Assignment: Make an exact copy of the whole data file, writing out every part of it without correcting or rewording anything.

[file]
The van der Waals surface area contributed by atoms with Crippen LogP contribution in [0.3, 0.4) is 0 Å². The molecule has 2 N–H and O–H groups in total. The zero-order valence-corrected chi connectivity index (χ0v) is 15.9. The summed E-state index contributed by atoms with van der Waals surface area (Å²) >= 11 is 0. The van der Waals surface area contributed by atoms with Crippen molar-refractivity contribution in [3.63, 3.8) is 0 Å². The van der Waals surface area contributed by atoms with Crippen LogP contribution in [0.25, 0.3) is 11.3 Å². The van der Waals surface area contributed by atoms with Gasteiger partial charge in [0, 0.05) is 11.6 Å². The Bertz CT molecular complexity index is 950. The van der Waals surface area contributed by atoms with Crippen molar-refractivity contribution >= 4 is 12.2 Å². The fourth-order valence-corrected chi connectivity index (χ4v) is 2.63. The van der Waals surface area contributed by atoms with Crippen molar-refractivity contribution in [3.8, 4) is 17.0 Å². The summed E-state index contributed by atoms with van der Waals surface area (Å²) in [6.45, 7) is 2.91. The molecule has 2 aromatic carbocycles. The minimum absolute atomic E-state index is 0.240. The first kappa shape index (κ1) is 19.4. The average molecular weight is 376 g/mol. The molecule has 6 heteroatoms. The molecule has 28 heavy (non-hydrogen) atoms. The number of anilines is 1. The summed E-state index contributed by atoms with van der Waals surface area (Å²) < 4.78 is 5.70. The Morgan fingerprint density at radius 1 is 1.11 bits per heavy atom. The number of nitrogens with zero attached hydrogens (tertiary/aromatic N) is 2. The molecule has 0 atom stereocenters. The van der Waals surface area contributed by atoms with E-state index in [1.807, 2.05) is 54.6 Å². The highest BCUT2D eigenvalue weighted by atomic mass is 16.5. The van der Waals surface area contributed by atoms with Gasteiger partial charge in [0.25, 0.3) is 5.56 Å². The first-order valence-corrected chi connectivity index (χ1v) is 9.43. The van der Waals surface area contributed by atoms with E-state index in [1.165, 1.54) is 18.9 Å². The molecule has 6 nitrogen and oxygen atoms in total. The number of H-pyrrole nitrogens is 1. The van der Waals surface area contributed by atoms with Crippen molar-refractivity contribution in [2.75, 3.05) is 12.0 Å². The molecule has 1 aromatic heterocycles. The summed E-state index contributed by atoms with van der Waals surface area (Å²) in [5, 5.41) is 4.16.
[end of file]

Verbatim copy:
The van der Waals surface area contributed by atoms with Crippen LogP contribution in [0.3, 0.4) is 0 Å². The molecule has 2 N–H and O–H groups in total. The zero-order valence-corrected chi connectivity index (χ0v) is 15.9. The summed E-state index contributed by atoms with van der Waals surface area (Å²) >= 11 is 0. The van der Waals surface area contributed by atoms with Crippen molar-refractivity contribution in [3.63, 3.8) is 0 Å². The van der Waals surface area contributed by atoms with Crippen LogP contribution in [0.25, 0.3) is 11.3 Å². The van der Waals surface area contributed by atoms with Gasteiger partial charge in [0, 0.05) is 11.6 Å². The Bertz CT molecular complexity index is 950. The van der Waals surface area contributed by atoms with Crippen molar-refractivity contribution >= 4 is 12.2 Å². The fourth-order valence-corrected chi connectivity index (χ4v) is 2.63. The van der Waals surface area contributed by atoms with Crippen molar-refractivity contribution in [3.8, 4) is 17.0 Å². The summed E-state index contributed by atoms with van der Waals surface area (Å²) in [6.45, 7) is 2.91. The molecule has 2 aromatic carbocycles. The minimum absolute atomic E-state index is 0.240. The first kappa shape index (κ1) is 19.4. The average molecular weight is 376 g/mol. The molecule has 6 heteroatoms. The molecule has 28 heavy (non-hydrogen) atoms. The number of anilines is 1. The summed E-state index contributed by atoms with van der Waals surface area (Å²) < 4.78 is 5.70. The Morgan fingerprint density at radius 1 is 1.11 bits per heavy atom. The number of nitrogens with zero attached hydrogens (tertiary/aromatic N) is 2. The molecule has 0 atom stereocenters. The van der Waals surface area contributed by atoms with E-state index in [1.807, 2.05) is 54.6 Å². The highest BCUT2D eigenvalue weighted by atomic mass is 16.5. The van der Waals surface area contributed by atoms with Gasteiger partial charge in [0.25, 0.3) is 5.56 Å². The first-order valence-corrected chi connectivity index (χ1v) is 9.43. The van der Waals surface area contributed by atoms with E-state index in [1.165, 1.54) is 18.9 Å². The molecule has 6 nitrogen and oxygen atoms in total. The number of H-pyrrole nitrogens is 1. The van der Waals surface area contributed by atoms with Crippen molar-refractivity contribution in [2.75, 3.05) is 12.0 Å². The molecule has 1 aromatic heterocycles. The summed E-state index contributed by atoms with van der Waals surface area (Å²) in [5, 5.41) is 4.16.